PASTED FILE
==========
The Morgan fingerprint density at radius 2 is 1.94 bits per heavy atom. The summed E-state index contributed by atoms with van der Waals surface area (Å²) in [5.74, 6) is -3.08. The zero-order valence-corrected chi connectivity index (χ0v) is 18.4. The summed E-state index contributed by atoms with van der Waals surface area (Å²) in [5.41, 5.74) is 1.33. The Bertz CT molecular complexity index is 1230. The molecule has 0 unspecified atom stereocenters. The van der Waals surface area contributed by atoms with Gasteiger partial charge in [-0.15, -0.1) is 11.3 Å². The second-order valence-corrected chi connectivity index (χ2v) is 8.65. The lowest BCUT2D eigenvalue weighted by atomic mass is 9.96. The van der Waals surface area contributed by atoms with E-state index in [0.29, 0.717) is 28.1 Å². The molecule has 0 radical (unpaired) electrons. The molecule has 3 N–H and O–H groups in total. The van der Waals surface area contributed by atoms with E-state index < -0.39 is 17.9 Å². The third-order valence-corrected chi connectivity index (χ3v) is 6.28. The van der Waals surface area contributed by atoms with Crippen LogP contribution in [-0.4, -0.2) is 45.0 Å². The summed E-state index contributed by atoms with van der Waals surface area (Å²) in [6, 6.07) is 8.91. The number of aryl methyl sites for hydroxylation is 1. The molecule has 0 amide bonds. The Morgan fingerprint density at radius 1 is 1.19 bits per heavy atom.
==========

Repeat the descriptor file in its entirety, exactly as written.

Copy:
The Morgan fingerprint density at radius 2 is 1.94 bits per heavy atom. The summed E-state index contributed by atoms with van der Waals surface area (Å²) in [5.74, 6) is -3.08. The zero-order valence-corrected chi connectivity index (χ0v) is 18.4. The summed E-state index contributed by atoms with van der Waals surface area (Å²) in [5.41, 5.74) is 1.33. The Bertz CT molecular complexity index is 1230. The molecule has 0 unspecified atom stereocenters. The van der Waals surface area contributed by atoms with Gasteiger partial charge in [-0.15, -0.1) is 11.3 Å². The second-order valence-corrected chi connectivity index (χ2v) is 8.65. The lowest BCUT2D eigenvalue weighted by atomic mass is 9.96. The van der Waals surface area contributed by atoms with E-state index in [0.29, 0.717) is 28.1 Å². The molecule has 0 radical (unpaired) electrons. The molecule has 3 N–H and O–H groups in total. The van der Waals surface area contributed by atoms with E-state index < -0.39 is 17.9 Å². The third-order valence-corrected chi connectivity index (χ3v) is 6.28. The van der Waals surface area contributed by atoms with Crippen LogP contribution in [-0.4, -0.2) is 45.0 Å². The summed E-state index contributed by atoms with van der Waals surface area (Å²) in [6, 6.07) is 8.91. The number of aryl methyl sites for hydroxylation is 1. The molecule has 0 amide bonds. The Morgan fingerprint density at radius 1 is 1.19 bits per heavy atom.